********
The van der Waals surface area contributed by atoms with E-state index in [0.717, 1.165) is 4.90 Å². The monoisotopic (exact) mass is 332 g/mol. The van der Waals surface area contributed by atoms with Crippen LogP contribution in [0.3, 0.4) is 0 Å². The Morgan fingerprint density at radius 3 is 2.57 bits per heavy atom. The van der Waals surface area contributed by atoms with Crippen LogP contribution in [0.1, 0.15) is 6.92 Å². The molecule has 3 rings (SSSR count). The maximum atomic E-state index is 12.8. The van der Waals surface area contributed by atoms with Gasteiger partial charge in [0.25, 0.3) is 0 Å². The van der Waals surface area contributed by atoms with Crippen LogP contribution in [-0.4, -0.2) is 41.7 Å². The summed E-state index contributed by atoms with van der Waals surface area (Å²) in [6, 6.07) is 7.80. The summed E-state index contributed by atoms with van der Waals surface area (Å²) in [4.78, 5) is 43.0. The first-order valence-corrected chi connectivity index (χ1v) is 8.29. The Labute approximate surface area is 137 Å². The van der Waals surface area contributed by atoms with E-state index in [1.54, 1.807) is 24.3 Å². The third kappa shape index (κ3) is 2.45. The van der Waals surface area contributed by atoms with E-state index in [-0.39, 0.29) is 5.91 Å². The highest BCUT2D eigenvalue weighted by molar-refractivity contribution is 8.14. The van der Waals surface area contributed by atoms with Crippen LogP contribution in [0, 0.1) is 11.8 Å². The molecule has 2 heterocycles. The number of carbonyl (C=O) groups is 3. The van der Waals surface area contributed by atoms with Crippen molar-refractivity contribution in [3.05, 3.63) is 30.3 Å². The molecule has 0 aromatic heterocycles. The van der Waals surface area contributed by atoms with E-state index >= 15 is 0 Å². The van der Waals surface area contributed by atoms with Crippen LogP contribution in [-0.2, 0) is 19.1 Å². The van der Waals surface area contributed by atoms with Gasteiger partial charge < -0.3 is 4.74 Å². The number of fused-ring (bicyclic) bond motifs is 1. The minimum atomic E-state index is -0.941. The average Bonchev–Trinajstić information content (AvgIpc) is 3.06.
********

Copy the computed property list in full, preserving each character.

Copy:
The van der Waals surface area contributed by atoms with E-state index in [0.717, 1.165) is 4.90 Å². The monoisotopic (exact) mass is 332 g/mol. The van der Waals surface area contributed by atoms with Crippen LogP contribution in [0.3, 0.4) is 0 Å². The Morgan fingerprint density at radius 3 is 2.57 bits per heavy atom. The van der Waals surface area contributed by atoms with Crippen LogP contribution in [0.1, 0.15) is 6.92 Å². The molecule has 3 rings (SSSR count). The maximum atomic E-state index is 12.8. The van der Waals surface area contributed by atoms with Gasteiger partial charge in [0.25, 0.3) is 0 Å². The van der Waals surface area contributed by atoms with Crippen LogP contribution in [-0.4, -0.2) is 41.7 Å². The summed E-state index contributed by atoms with van der Waals surface area (Å²) in [6, 6.07) is 7.80. The summed E-state index contributed by atoms with van der Waals surface area (Å²) in [4.78, 5) is 43.0. The first-order valence-corrected chi connectivity index (χ1v) is 8.29. The Labute approximate surface area is 137 Å². The van der Waals surface area contributed by atoms with E-state index in [1.54, 1.807) is 24.3 Å². The third kappa shape index (κ3) is 2.45. The van der Waals surface area contributed by atoms with E-state index in [-0.39, 0.29) is 5.91 Å². The highest BCUT2D eigenvalue weighted by molar-refractivity contribution is 8.14. The van der Waals surface area contributed by atoms with Crippen LogP contribution in [0, 0.1) is 11.8 Å². The molecule has 2 heterocycles. The number of carbonyl (C=O) groups is 3. The van der Waals surface area contributed by atoms with Crippen molar-refractivity contribution in [3.05, 3.63) is 30.3 Å². The molecule has 0 aromatic heterocycles. The van der Waals surface area contributed by atoms with E-state index >= 15 is 0 Å². The van der Waals surface area contributed by atoms with Crippen LogP contribution in [-0.2, 0) is 19.1 Å². The van der Waals surface area contributed by atoms with Gasteiger partial charge < -0.3 is 4.74 Å². The number of fused-ring (bicyclic) bond motifs is 1. The minimum atomic E-state index is -0.941. The average Bonchev–Trinajstić information content (AvgIpc) is 3.06.